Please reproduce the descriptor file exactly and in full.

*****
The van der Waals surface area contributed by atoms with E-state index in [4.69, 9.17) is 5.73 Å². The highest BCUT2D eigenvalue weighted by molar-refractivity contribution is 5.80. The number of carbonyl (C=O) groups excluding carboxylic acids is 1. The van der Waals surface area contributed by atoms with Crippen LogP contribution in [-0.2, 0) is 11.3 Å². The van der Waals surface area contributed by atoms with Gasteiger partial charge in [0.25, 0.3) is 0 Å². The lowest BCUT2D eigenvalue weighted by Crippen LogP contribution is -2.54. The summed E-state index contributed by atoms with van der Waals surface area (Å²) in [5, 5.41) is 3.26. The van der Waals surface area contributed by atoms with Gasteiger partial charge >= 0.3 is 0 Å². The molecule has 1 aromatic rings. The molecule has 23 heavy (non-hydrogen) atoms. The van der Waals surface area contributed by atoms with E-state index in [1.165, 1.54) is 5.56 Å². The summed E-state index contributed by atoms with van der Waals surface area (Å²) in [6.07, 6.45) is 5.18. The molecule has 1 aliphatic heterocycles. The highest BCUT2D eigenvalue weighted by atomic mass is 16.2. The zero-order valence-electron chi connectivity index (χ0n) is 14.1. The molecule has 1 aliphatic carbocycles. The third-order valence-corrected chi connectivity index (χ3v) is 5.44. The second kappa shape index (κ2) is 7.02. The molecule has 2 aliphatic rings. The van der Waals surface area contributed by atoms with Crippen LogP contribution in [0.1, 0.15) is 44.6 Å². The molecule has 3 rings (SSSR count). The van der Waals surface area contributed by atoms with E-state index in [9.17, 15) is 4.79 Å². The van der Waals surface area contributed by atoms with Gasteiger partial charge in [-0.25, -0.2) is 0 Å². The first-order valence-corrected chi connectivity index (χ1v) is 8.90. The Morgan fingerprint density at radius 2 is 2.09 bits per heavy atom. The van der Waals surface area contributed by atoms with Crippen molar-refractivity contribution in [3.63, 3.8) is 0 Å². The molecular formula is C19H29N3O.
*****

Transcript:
The van der Waals surface area contributed by atoms with E-state index in [4.69, 9.17) is 5.73 Å². The highest BCUT2D eigenvalue weighted by molar-refractivity contribution is 5.80. The number of carbonyl (C=O) groups excluding carboxylic acids is 1. The van der Waals surface area contributed by atoms with Crippen LogP contribution in [-0.2, 0) is 11.3 Å². The van der Waals surface area contributed by atoms with Gasteiger partial charge in [0.25, 0.3) is 0 Å². The lowest BCUT2D eigenvalue weighted by Crippen LogP contribution is -2.54. The summed E-state index contributed by atoms with van der Waals surface area (Å²) in [5, 5.41) is 3.26. The van der Waals surface area contributed by atoms with Gasteiger partial charge >= 0.3 is 0 Å². The molecule has 1 aromatic rings. The molecule has 23 heavy (non-hydrogen) atoms. The van der Waals surface area contributed by atoms with E-state index in [1.165, 1.54) is 5.56 Å². The summed E-state index contributed by atoms with van der Waals surface area (Å²) in [6.07, 6.45) is 5.18. The molecule has 1 aliphatic heterocycles. The highest BCUT2D eigenvalue weighted by atomic mass is 16.2. The zero-order valence-electron chi connectivity index (χ0n) is 14.1. The molecule has 1 aliphatic carbocycles. The third-order valence-corrected chi connectivity index (χ3v) is 5.44. The second kappa shape index (κ2) is 7.02. The molecule has 2 aliphatic rings. The van der Waals surface area contributed by atoms with Crippen LogP contribution in [0.1, 0.15) is 44.6 Å². The molecule has 3 rings (SSSR count). The van der Waals surface area contributed by atoms with E-state index in [9.17, 15) is 4.79 Å². The van der Waals surface area contributed by atoms with Gasteiger partial charge in [-0.25, -0.2) is 0 Å². The first-order valence-corrected chi connectivity index (χ1v) is 8.90. The Morgan fingerprint density at radius 2 is 2.09 bits per heavy atom. The van der Waals surface area contributed by atoms with Crippen molar-refractivity contribution in [3.63, 3.8) is 0 Å². The molecular formula is C19H29N3O.